If being single, and dating in general, is some kind of jungle blood sport (and it is) then singles bars are the cages we all temporarily surrender ourselves to—ideally for the purposes of speeding up/entirely avoiding the thrill of the “chase.” Sure, your friend Amy met her husband when they both went for the same bag of gluten-free granola at a farmers market and just couldn’t stop giggling. But generally speaking, reaching for the same nutritionally trendy cereal items, or bumping into someone and dropping all of your books in a hilarious-but-charming way doesn’t tend to yield nuptials. These days it would probably yield an adorable lawsuit, because people are crazy.
Hence, the singles bar. A bit of a conceptual dinosaur, but an intriguing one, the three-dimensional precursor to the digital singles bar that is the online dating site. Most able-bodied singles don’t run to a designated singles bar—any boozed up establishment is fair game for romantic catch-as-catch-can. But we owe the basic concept of the tipsy public mingle to a pretty weird and unlikely forefather, quite possibly the last place genuinely ambitious singles would find themselves on a Friday night: T.G.I. Friday’s. Also known as the first “fern bar.” But we’ll get to that.
First, good to know, we have at least two things to blame for the emergence of T.G.I. Friday’s: Prohibition, which basically bifurcated the male-female drinking culture (gals you’d bring home to mom weren’t likely to frequent speakeasies, and tended to drink at home); and the seemingly insatiable romantic ambitions of a perfume salesman named Alan Stillman. Presumably, despite spritzing perfume on the wrists and necks of ladies for a living, the essential oils expert wasn’t happy with his ability to meet girls. And as he told Aaron Goldfarb, “It wasn’t easy to meet women and get into bed with them. Believe me, it wasn’t easy for women either.”
And this despite the fact that the Upper East Side in the ‘60s was apparently a font of estrogen, often in the form of models and stewardesses (there was a building on East 65th affectionately/creepily referred to as the “Stew Zoo.”) A resident of the UES, Stillman found his way to those women the way most did in those days: cocktail parties. As he told The New Yorker’s Nicola Twilley, “What would happen is that, on Wednesday and Thursday, you’d start collecting information—things like, ‘On Friday night at eight o’clock at 415 East Sixty-third Street, there’s going to be a great party run by three airline stewardesses. You built up a cocktail list and you bounced from one place to the other.”
Maybe the search for invites, or the hop from block to block, exhausted Stillman? Or maybe he just saw a more efficient way. Either way, there came a day where he knew he wanted to go to a bar, a single designated destination, and be able to expect the company of a variety of single women. A creepy but creative 1960s version of “If you build it, they will come.”
Which shouldn’t suggest single women around New York City were just waiting for some perfume salesman’s invitation to descend upon the ranks of single men*. But bars at the time were still catering largely to the guys, a holdover from Prohibition. Harsh drinks, secret code words, matters of honor and the ability to run from the fuzz in heels (probably?) factored in most womens’ choice to stir up some Martinis, and find revelry in the predictable comforts of a cocktail party.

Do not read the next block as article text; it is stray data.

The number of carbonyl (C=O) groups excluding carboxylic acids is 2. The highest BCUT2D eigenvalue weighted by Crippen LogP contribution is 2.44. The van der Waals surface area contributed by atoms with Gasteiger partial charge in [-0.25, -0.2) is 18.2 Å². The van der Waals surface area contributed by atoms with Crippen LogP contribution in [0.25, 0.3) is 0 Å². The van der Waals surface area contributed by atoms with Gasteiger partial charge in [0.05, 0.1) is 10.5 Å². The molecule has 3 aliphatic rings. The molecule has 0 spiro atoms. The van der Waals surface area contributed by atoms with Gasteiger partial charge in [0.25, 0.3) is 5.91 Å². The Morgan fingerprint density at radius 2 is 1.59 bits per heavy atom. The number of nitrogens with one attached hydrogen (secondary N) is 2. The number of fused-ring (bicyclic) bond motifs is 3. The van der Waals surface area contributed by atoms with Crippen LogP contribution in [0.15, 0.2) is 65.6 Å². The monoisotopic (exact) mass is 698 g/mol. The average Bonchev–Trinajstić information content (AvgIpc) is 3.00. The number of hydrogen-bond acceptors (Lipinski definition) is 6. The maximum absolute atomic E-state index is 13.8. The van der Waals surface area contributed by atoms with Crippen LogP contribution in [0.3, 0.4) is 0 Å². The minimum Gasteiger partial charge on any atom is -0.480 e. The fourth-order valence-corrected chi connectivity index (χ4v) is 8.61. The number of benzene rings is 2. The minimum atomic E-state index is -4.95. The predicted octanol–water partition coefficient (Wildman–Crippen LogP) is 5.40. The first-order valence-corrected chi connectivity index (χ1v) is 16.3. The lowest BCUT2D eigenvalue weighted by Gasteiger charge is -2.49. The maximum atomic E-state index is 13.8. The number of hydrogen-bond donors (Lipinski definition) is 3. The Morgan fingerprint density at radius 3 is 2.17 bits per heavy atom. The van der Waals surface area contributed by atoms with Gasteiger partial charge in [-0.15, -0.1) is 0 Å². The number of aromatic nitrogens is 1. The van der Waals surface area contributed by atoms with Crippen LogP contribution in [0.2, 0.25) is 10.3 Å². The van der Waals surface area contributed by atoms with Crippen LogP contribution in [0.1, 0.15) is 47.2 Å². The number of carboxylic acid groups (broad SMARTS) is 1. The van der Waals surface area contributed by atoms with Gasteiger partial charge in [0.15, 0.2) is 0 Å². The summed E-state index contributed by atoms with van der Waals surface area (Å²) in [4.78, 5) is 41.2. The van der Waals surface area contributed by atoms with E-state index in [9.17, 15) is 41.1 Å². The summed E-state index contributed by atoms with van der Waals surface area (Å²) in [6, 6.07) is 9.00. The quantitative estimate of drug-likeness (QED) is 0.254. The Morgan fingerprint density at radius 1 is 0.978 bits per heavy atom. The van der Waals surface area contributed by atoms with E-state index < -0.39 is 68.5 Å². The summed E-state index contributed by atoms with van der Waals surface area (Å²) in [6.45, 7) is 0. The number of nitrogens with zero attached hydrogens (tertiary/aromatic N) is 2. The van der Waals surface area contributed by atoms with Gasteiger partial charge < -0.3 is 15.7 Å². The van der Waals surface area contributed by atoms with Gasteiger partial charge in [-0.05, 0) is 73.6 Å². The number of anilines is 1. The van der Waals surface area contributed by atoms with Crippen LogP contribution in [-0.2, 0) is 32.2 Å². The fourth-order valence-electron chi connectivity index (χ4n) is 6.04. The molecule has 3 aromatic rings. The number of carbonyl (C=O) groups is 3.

According to Boston.com, “Before T.G.I. Friday’s,” Stillman said, “four single twenty-five year-old girls were not going out on Friday nights, in public and with each other, to have a good time.” Stillman knew he could draw out the crowds, but needed capital, so he borrowed the money—just $5K at the time—from his mom. And likely never repeated that fact to any of the singles he’d end up meeting.
Instead of opening a new place, Stillman refurbished an East Side spot called Good Tavern, “feminizing” it with homey décor, including the ferns that would come to designate this kind of establishment. He also painted it light blue, because apparently any darker colors would terrify women of good repute, chucked those now famous red and white stripes on the awning, and added a few Tiffany lamps—because in 1965 as today, you want to see the person you’re canoodling with, but not too well.
It seems a weird name to us nowadays, but the fact that Stillman named the place T.G.I. Friday’s makes a ton of sense: he’d never been quite shy about his eagerness to reach the drinking festivities of the weekend. And surprise, it was an instant hit, with lines meandering down the block and imitators opening on the same block in less than two years. Even if the era of the singles bar is basically over, Stillman thinks it might have given birth to all the other iterations of nightlife matchmaking we’ve seen since, calling T.G.I. Friday’s, “the first line in the history of bars, restaurants, and discos.”
He sold in the 1970s—and would go on to open Smith & Wollensky’s—which is why the vibe of modern T.G.I. Friday’s has less flirtation than obligatory flair. But in an era where a possible romantic connection can be dismissed by the power of an aggressive leftward thumb-swipe, there’s something honest, and a bit more earnest, about the tacky, glitzy, face-to-face awkwardness of the singles bar.
*Important to note: Stillman was looking for a way to coax single women into the social scene, but that doesn’t imply that the high bar tabs and social indignities of bar-side mid 20th Century courtship were relegated to heterosexuals; alas, nobody escapes, to this day.